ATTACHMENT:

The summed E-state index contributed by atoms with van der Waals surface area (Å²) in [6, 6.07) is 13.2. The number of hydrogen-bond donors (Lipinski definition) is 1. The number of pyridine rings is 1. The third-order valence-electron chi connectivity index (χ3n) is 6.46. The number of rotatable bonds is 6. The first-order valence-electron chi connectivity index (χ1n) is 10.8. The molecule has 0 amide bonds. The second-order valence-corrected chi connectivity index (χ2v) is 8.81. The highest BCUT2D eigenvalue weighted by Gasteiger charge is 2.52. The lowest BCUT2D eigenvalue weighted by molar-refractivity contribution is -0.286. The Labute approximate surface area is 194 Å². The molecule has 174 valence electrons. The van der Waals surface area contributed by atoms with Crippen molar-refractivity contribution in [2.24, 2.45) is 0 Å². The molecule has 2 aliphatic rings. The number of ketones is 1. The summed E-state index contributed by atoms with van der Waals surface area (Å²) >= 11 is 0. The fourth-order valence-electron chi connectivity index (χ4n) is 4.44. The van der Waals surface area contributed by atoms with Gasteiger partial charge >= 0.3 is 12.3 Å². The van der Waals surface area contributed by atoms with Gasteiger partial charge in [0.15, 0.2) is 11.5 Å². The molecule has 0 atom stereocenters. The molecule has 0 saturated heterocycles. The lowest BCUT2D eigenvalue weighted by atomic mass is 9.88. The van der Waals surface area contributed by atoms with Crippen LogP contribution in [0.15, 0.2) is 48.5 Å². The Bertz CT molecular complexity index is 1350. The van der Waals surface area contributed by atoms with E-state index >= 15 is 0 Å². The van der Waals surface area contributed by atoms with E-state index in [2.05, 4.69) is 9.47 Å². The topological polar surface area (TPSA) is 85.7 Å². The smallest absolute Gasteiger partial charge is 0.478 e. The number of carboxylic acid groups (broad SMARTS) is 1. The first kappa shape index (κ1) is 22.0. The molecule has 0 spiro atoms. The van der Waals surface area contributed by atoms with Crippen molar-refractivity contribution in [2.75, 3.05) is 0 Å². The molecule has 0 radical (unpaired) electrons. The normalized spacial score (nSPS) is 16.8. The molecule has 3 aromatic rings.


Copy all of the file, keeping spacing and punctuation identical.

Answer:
The summed E-state index contributed by atoms with van der Waals surface area (Å²) in [6, 6.07) is 13.2. The number of hydrogen-bond donors (Lipinski definition) is 1. The number of pyridine rings is 1. The third-order valence-electron chi connectivity index (χ3n) is 6.46. The number of rotatable bonds is 6. The first-order valence-electron chi connectivity index (χ1n) is 10.8. The molecule has 0 amide bonds. The second-order valence-corrected chi connectivity index (χ2v) is 8.81. The highest BCUT2D eigenvalue weighted by Gasteiger charge is 2.52. The lowest BCUT2D eigenvalue weighted by molar-refractivity contribution is -0.286. The Labute approximate surface area is 194 Å². The molecule has 174 valence electrons. The van der Waals surface area contributed by atoms with Crippen molar-refractivity contribution in [2.24, 2.45) is 0 Å². The molecule has 2 aliphatic rings. The number of ketones is 1. The summed E-state index contributed by atoms with van der Waals surface area (Å²) >= 11 is 0. The fourth-order valence-electron chi connectivity index (χ4n) is 4.44. The van der Waals surface area contributed by atoms with Gasteiger partial charge >= 0.3 is 12.3 Å². The van der Waals surface area contributed by atoms with Gasteiger partial charge in [0.15, 0.2) is 11.5 Å². The molecule has 0 atom stereocenters. The molecule has 0 saturated heterocycles. The lowest BCUT2D eigenvalue weighted by atomic mass is 9.88. The van der Waals surface area contributed by atoms with Crippen LogP contribution in [0.15, 0.2) is 48.5 Å². The Bertz CT molecular complexity index is 1350. The van der Waals surface area contributed by atoms with E-state index >= 15 is 0 Å². The van der Waals surface area contributed by atoms with E-state index in [2.05, 4.69) is 9.47 Å². The topological polar surface area (TPSA) is 85.7 Å². The smallest absolute Gasteiger partial charge is 0.478 e. The number of carboxylic acid groups (broad SMARTS) is 1. The first kappa shape index (κ1) is 22.0. The molecule has 0 spiro atoms. The van der Waals surface area contributed by atoms with Crippen molar-refractivity contribution in [2.75, 3.05) is 0 Å². The molecule has 0 radical (unpaired) electrons. The normalized spacial score (nSPS) is 16.8. The molecule has 3 aromatic rings.